I’ve managed to suppress most of the memories of my college days—quite wisely, I think—but every once in a while some random factoid springs to mind. For example, I remember very clearly the wonder I felt one evening in the mid-1980s when I walked into a New Jersey supermarket and saw a box of milk on the shelf. At first I didn’t comprehend what I was looking at. I had to study the package at some length before I grasped that this was not powdered milk or some milk-like non-dairy product. Sitting there quite happily at room temperature was a container of milk that, so the label claimed, would remain fresh without refrigeration for months. I couldn’t figure out how they’d managed to pull this off, but I was very excited. Just think of the convenience of not having to buy milk every few days, not to mention saving space in your refrigerator! I bought a box and tried it. OK, the flavor was a bit less than fantastic, but still…pour it on some cereal or in your coffee and you’d never know the difference. This revolutionary development seemed so obviously useful to me that I was certain all milk would be sold this way within a couple of years.
Time passed. The boxes of milk, instead of multiplying on store shelves as I’d expected, disappeared almost entirely. I found this completely baffling. Why hadn’t this sort of milk caught on? I was even more surprised when I went to Europe and discovered that in many places, it’s much harder to find refrigerated milk than boxes or bottles of milk stored at room temperature. So clearly the technology to package milk this way was still in use…but did those Europeans know something that we didn’t? Or was it the other way around? I started wondering about this again recently and decided to investigate.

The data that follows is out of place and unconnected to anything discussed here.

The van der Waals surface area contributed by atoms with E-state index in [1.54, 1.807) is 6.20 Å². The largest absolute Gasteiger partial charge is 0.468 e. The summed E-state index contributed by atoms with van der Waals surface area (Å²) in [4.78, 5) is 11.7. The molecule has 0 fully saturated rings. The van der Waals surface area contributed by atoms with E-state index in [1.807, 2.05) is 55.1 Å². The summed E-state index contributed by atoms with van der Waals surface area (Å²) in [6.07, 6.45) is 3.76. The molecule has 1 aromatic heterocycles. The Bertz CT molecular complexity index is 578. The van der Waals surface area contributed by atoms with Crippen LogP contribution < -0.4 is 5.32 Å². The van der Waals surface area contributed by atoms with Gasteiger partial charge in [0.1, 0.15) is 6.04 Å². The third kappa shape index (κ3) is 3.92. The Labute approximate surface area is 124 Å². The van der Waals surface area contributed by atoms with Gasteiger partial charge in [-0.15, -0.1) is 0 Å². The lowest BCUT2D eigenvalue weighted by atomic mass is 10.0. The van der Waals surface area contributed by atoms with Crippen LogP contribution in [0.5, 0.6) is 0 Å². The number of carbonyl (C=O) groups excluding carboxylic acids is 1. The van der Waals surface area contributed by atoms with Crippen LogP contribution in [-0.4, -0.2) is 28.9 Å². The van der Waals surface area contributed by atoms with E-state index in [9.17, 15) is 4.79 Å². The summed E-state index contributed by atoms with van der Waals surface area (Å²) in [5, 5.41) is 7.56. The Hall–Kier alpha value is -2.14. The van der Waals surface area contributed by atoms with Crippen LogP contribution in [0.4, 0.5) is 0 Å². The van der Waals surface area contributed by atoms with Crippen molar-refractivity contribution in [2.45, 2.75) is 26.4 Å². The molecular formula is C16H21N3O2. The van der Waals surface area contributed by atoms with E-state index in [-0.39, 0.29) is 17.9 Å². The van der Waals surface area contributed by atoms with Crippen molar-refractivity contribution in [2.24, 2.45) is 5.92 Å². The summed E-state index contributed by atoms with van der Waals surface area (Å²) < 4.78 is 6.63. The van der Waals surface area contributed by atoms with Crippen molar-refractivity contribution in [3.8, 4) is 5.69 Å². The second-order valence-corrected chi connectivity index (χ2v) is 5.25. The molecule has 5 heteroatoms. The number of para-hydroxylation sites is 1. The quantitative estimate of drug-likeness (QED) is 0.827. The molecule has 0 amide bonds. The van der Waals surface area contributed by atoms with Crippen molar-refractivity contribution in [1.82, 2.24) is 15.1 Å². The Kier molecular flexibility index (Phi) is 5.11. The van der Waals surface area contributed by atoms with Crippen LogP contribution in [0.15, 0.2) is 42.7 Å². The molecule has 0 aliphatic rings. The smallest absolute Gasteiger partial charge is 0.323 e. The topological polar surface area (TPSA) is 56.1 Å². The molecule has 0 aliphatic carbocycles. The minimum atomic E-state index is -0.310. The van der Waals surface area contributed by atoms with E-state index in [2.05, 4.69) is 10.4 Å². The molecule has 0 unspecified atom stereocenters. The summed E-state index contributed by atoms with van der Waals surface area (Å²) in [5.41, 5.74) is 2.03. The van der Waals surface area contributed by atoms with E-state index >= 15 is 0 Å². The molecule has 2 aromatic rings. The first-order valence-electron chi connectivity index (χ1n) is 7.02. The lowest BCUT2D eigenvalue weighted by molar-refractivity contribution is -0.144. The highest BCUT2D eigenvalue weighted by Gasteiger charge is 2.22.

Out to Pasteur
In order for milk to stay fresh at room temperature, two things are required. First, it has to be completely free of any bacteria or other microorganisms; bacteria, after all, are what cause milk to spoil. Second, the milk must be packaged in such a way that it can’t be contaminated after the fact. The packaging must also keep out light, which can cause the breakdown of nutrients such as Vitamins A and D. To rid the milk of bacteria, dairies employ a process known as Ultra High Temperature pasteurization, or UHT for short. The specially treated milk is then stored in aseptic packaging, which preserves the sterility of its contents for long periods of time. Together, UHT processing and aseptic packaging give you milk with a shelf life of six to nine months, as long as the package is unopened.
Pasteurization is simply a matter of heating something hot enough and long enough to kill pathogens—disease-causing germs. To pasteurize milk, you can heat it to about 140°F (60°C) for a half hour, or for faster results, increase the temperature to 163°F (73°C) and reduce the time to about 15 seconds. This makes milk safe for human consumption, and in the process, dramatically reduces the number of bacteria that cause spoilage—enabling the milk to remain drinkable for a week or so, as long as it’s refrigerated. Pasteurization has little or no effect on either the flavor of milk or its nutritional content. It does, however, leave some viable microorganisms, which multiply over time—especially after the milk is exposed to air.